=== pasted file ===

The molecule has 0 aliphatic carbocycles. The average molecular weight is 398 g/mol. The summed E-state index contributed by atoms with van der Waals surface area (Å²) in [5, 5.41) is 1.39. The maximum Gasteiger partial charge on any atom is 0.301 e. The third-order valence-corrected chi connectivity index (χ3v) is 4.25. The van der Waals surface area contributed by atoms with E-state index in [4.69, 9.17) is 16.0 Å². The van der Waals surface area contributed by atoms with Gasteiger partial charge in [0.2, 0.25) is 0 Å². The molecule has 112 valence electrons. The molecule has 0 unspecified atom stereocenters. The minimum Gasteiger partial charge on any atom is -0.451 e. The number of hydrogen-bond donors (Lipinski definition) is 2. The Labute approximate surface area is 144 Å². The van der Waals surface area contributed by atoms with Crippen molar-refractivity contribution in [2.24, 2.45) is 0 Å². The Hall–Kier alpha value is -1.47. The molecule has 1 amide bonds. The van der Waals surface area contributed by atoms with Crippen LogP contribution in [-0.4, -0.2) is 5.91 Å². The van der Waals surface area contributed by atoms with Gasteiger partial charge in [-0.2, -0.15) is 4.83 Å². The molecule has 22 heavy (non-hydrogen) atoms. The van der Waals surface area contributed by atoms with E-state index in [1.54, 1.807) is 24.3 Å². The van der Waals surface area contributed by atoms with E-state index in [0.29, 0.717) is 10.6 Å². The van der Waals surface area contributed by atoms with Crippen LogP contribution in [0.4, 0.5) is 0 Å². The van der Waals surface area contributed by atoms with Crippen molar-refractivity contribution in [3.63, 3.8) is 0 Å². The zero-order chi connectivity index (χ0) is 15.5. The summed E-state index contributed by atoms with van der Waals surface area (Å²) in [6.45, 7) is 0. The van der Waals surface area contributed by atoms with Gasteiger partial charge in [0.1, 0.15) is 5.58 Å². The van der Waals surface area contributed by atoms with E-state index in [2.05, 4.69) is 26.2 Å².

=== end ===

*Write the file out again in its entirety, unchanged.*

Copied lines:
The molecule has 0 aliphatic carbocycles. The average molecular weight is 398 g/mol. The summed E-state index contributed by atoms with van der Waals surface area (Å²) in [5, 5.41) is 1.39. The maximum Gasteiger partial charge on any atom is 0.301 e. The third-order valence-corrected chi connectivity index (χ3v) is 4.25. The van der Waals surface area contributed by atoms with E-state index in [4.69, 9.17) is 16.0 Å². The van der Waals surface area contributed by atoms with Gasteiger partial charge in [0.2, 0.25) is 0 Å². The molecule has 112 valence electrons. The molecule has 0 unspecified atom stereocenters. The minimum Gasteiger partial charge on any atom is -0.451 e. The number of hydrogen-bond donors (Lipinski definition) is 2. The Labute approximate surface area is 144 Å². The van der Waals surface area contributed by atoms with Crippen molar-refractivity contribution in [2.24, 2.45) is 0 Å². The Hall–Kier alpha value is -1.47. The molecule has 1 amide bonds. The van der Waals surface area contributed by atoms with Crippen LogP contribution in [-0.4, -0.2) is 5.91 Å². The van der Waals surface area contributed by atoms with Gasteiger partial charge in [-0.2, -0.15) is 4.83 Å². The molecule has 22 heavy (non-hydrogen) atoms. The van der Waals surface area contributed by atoms with E-state index in [1.54, 1.807) is 24.3 Å². The van der Waals surface area contributed by atoms with E-state index in [0.29, 0.717) is 10.6 Å². The van der Waals surface area contributed by atoms with Crippen LogP contribution in [0.4, 0.5) is 0 Å². The van der Waals surface area contributed by atoms with Crippen molar-refractivity contribution in [3.63, 3.8) is 0 Å². The zero-order chi connectivity index (χ0) is 15.5. The summed E-state index contributed by atoms with van der Waals surface area (Å²) in [6.45, 7) is 0. The van der Waals surface area contributed by atoms with Gasteiger partial charge in [0.1, 0.15) is 5.58 Å². The van der Waals surface area contributed by atoms with E-state index in [2.05, 4.69) is 26.2 Å².